Marriage is a sacred commitment of two people to love one another in faithful partnership, with the expectation that the relationship will mature and be mutually enriching. Friends know that marriage depends on the inner experiences of the couple who marry and not on any external service or words. Thus, the ceremony in which the couple enter into this commitment is preformed by the couple alone, in the presence of God, the families, and the worshiping community. Both the solemnity and the joy of the occasion are enhanced by its simplicity.
The Meeting extends its loving care through its oversight of clearness for the couple and, upon approval of the Meeting, through careful attention to a Meeting for Worship for Marriage. In addition, care is given to assure that any applicable legal requirements are addressed.
The Clearness Process
The term clearness referred originally to clearness from other marriage commitments. Today, within a broader sense of clearness, a Clearness Committee consisting of Meeting members explores areas of understanding with the couple, considering what it takes to achieve the permanence and satisfaction of a committed, loving relationship, and the extent to which the couple is prepared for the dedication and constancy such a relationship requires.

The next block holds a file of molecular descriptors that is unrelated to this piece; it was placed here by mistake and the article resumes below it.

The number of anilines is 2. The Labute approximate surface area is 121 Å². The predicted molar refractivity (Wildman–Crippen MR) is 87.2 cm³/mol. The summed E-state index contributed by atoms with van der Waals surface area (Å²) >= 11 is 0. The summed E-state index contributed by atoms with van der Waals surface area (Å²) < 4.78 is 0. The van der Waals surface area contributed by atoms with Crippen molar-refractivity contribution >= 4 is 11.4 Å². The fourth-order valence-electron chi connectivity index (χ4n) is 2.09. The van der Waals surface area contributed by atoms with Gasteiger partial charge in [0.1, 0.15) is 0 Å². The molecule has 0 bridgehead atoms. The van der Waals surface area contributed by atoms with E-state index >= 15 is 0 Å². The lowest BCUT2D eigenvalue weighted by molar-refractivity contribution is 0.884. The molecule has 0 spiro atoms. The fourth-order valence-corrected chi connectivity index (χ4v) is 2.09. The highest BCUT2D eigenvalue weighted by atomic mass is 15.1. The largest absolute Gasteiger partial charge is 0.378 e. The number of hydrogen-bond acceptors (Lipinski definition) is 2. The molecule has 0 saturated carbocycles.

The purpose of clearness is well served when members of the Committee ask thoughtful questions and listen attentively, leaving space for worship in the exchange. The Committee can be guided by these suggested queries for the couple:
- How did the couple meet? What values and beliefs do they hold in common? On what matters do they differ? Can they meet differences with humor and respect? Are they open to considering outside help if such guidance seems warranted?
- Do they both see marriage as sacred? Are they open to seeking divine assistance? What are their plans for nurturing the spiritual basis for their marriage?
- Do they each see themselves and their partner as equal and trusted, sharing responsibilities and decisions? Do they communicate feelings, needs, dreams, and fears?
- Are they aware of the need for other friendships that contribute to both individual growth and the marriage relationship?
- Have they thought about children, and the joys and the challenges families created, including consideration of how the work is shared?
- If there are children in either relationship to consider, has the couple broached the subject of this change of relationship with them?
- How do they view their relationships to their extended families? to their community: to society as a whole?
- Are there prior obligations – legal or financial or other – that need to be met?
The above are excerpts from the book Faith and Practice, published by the Philadelphia Yearly Meeting.
Swarthmore Friends Meeting is a welcoming and affirming community and we have had a longstanding committment to marriage equality. Learn more